In a new op-ed published in the New York Times on the day Donald Trump was acquitted in his impeachment trial, Democratic Sen. Sherrod Brown of Ohio called out his Republican colleagues for their fear of the president.
Behind closed doors, he said, GOP senators openly admit to Trump's flaws and misconduct:
In private, many of my colleagues agree that the president is reckless and unfit. They admit his lies. And they acknowledge what he did was wrong. They know this president has done things Richard Nixon never did. And they know that more damning evidence is likely to come out.
And yet, 52 of 53 Republicans senators — all except Sen. Mitt Romney (R-UT) — voted to acquit Trump and keep him in office, essentially giving their blessing to the president's misconduct.
So if they admit that Trump's wrongdoing was worse than Nixon's, why can't more Republicans break with the president?
"Of course, the Republican senators who have covered for Mr. Trump love what he delivers for them," Brown explained. "But Vice President Mike Pence would give them the same judges, the same tax cuts, the same attacks on workers’ rights and the environment. So that’s not really the reason for their united chorus of 'not guilty.'"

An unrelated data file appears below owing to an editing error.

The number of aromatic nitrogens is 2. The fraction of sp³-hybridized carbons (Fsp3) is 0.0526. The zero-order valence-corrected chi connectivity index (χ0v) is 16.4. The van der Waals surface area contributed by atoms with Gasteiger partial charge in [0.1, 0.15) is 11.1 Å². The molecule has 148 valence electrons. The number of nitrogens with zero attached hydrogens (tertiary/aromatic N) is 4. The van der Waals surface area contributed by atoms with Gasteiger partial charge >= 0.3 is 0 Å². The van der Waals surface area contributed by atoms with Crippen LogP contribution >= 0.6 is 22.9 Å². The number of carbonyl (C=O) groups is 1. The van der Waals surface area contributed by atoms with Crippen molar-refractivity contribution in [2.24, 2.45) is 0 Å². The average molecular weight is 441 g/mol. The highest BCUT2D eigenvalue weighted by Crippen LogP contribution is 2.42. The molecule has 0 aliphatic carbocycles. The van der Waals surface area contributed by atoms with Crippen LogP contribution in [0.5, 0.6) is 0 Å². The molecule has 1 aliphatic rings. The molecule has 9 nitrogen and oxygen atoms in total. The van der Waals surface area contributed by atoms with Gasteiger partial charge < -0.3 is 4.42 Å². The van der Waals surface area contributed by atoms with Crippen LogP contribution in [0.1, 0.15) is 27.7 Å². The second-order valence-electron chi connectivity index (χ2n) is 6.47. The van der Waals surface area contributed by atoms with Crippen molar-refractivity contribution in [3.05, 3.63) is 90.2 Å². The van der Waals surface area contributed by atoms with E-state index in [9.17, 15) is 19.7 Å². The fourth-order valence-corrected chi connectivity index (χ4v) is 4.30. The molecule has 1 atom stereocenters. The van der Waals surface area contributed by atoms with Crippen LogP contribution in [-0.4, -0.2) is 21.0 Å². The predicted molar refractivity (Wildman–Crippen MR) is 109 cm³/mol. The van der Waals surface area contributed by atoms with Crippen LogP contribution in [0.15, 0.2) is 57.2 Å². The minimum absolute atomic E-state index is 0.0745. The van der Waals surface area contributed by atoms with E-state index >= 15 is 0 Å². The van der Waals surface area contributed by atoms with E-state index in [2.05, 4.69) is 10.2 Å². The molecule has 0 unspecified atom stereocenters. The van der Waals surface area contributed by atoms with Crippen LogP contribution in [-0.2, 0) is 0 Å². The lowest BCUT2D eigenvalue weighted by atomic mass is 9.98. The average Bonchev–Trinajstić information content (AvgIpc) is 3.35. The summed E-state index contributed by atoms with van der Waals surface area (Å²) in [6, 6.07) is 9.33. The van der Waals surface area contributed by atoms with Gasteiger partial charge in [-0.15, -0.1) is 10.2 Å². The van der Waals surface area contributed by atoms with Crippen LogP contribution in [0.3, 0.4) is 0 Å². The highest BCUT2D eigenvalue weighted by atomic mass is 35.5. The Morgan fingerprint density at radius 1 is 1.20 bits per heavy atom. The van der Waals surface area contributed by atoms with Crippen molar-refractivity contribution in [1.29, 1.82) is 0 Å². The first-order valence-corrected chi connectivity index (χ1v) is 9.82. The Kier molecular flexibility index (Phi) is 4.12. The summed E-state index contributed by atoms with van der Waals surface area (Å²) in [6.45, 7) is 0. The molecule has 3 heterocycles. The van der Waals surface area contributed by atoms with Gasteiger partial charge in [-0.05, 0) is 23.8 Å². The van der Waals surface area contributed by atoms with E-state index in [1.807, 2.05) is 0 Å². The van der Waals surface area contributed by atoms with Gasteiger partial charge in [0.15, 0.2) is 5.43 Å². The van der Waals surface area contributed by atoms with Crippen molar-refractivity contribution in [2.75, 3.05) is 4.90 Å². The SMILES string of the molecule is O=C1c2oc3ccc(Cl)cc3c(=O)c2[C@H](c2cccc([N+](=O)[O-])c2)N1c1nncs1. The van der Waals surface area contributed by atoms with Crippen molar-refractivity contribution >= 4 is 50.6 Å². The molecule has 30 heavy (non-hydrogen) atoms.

For the stay-in-office-at-all-cost representatives and senators, fear is the motivator. They are afraid that Mr. Trump might give them a nickname like “Low Energy Jeb” and “Lyin’ Ted,” or that he might tweet about their disloyalty. Or — worst of all — that he might come to their state to campaign against them in the Republican primary. They worry:
“Will the hosts on Fox attack me?”
“Will the mouthpieces on talk radio go after me?”
“Will the Twitter trolls turn their followers against me?”
They stop short of explicitly saying that they are afraid. We all want to think that we always stand up for right and fight against wrong. But history does not look kindly on politicians who cannot fathom a fate worse than losing an upcoming election. They might claim fealty to their cause — those tax cuts — but often it’s a simple attachment to power that keeps them captured.
He also cheekily noted that Republicans expressed outrage with Rep. Adam Schiff (D-CA) noted in his presentation to the Senate that a news report said the White House had threatened that anyone in the party who voted against the president would find their "head on a pike." Brown quoted Lizzo to say: "Truth hurts." And later on Wednesday, Schiff was proven right, as Trump and others lashed out at Romney for voting to convict.
What's perhaps most disturbing about the piece is that it makes clear Republicans have no plans to rein in Trump going forward, even after his misconduct threw the country into turmoil.
"I have asked some of them, 'If the Senate votes to acquit, what will you do to keep this president from getting worse?'" Brown wrote. "Their responses have been shrugs and sheepish looks."